from the July 18,, 2010 Newsletter issued from Hacienda
Chichen Resort beside Chichén Itzá Ruins, central Yucatán, MÉXICO
HUNGRY EUPHONIA NESTLING
As I walked across the open area in front of the workshops returning a wheelbarrow one of the fellows asked if I wanted to see some nestlings. He pointed at a Sabal Palmetto (fan palm) trunk very shaggily mantled with the dried-up bases of old frond petioles, but I saw nothing. He had to walk up to the tree and point to exactly where the nest was before I saw it, and you can see it snugly beneath an old petiole base below:
The petiole base very nicely sheds rain from our almost daily afternoon showers or downpours. A close-up showing what the arriving parents see is below:
These are Yellow-throated Euphonias, regularly seen around the Hacienda. Euphonias are small tanagers and are known to build globular nests with side entrances exactly as shown in the nest picture. The species is distributed from eastern Mexico to western Panama.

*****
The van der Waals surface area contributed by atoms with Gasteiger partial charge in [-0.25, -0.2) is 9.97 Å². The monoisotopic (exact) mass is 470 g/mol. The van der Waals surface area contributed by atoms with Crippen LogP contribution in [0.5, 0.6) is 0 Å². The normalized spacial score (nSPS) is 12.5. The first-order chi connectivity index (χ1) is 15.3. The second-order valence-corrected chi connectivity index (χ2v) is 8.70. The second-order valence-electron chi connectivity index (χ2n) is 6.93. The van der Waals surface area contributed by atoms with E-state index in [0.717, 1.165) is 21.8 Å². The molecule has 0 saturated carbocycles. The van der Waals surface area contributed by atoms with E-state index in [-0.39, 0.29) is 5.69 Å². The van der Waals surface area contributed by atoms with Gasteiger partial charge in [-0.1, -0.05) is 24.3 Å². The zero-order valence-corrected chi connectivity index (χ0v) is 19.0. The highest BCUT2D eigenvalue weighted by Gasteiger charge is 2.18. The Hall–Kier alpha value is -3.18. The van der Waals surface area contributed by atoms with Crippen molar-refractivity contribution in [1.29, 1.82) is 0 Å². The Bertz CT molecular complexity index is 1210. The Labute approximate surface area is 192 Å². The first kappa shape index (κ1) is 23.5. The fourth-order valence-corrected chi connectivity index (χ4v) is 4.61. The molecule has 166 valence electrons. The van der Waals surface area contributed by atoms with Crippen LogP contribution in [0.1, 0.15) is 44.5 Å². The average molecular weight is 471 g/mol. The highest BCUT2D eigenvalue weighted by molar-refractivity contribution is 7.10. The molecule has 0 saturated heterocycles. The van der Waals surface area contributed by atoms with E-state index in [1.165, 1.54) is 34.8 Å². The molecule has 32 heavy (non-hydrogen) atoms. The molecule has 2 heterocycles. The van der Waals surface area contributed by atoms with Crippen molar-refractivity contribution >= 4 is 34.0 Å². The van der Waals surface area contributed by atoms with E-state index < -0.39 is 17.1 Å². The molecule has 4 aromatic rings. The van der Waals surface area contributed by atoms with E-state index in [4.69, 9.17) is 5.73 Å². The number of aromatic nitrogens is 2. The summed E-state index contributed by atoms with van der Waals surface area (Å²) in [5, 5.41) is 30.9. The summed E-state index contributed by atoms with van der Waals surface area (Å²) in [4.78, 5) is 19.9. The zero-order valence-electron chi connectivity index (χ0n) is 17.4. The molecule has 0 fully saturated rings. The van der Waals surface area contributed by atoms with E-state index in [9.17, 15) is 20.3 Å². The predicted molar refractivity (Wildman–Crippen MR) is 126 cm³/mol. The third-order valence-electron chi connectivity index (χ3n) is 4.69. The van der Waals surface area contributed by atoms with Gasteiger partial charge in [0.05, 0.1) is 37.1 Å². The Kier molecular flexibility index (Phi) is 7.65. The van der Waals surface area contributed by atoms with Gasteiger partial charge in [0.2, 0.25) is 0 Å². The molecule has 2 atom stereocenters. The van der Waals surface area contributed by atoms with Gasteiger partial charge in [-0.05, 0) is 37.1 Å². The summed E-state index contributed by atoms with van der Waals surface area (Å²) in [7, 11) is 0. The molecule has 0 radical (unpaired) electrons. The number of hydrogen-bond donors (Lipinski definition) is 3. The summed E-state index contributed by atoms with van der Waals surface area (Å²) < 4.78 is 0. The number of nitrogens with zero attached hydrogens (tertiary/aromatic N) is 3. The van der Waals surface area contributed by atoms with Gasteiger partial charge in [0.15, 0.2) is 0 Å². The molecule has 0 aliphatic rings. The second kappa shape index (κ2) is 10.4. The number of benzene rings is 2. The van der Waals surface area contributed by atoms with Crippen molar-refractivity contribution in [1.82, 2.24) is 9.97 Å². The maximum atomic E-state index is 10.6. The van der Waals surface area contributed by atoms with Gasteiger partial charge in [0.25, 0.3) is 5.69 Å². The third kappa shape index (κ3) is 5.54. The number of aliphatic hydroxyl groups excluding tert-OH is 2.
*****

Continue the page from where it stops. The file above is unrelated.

As I was knocking around taking the above pictures the nestlings, even though they had somewhat glassy-looking eyes open, remained in plain view begging, apparently depending on the theory that any activity without signified a parent approaching with food. Later that day, however, when I went to check on them, my movements caused them to cower out of sight in the nest's bottom. Just in those few hours, had they matured enough to change their behavior so drastically?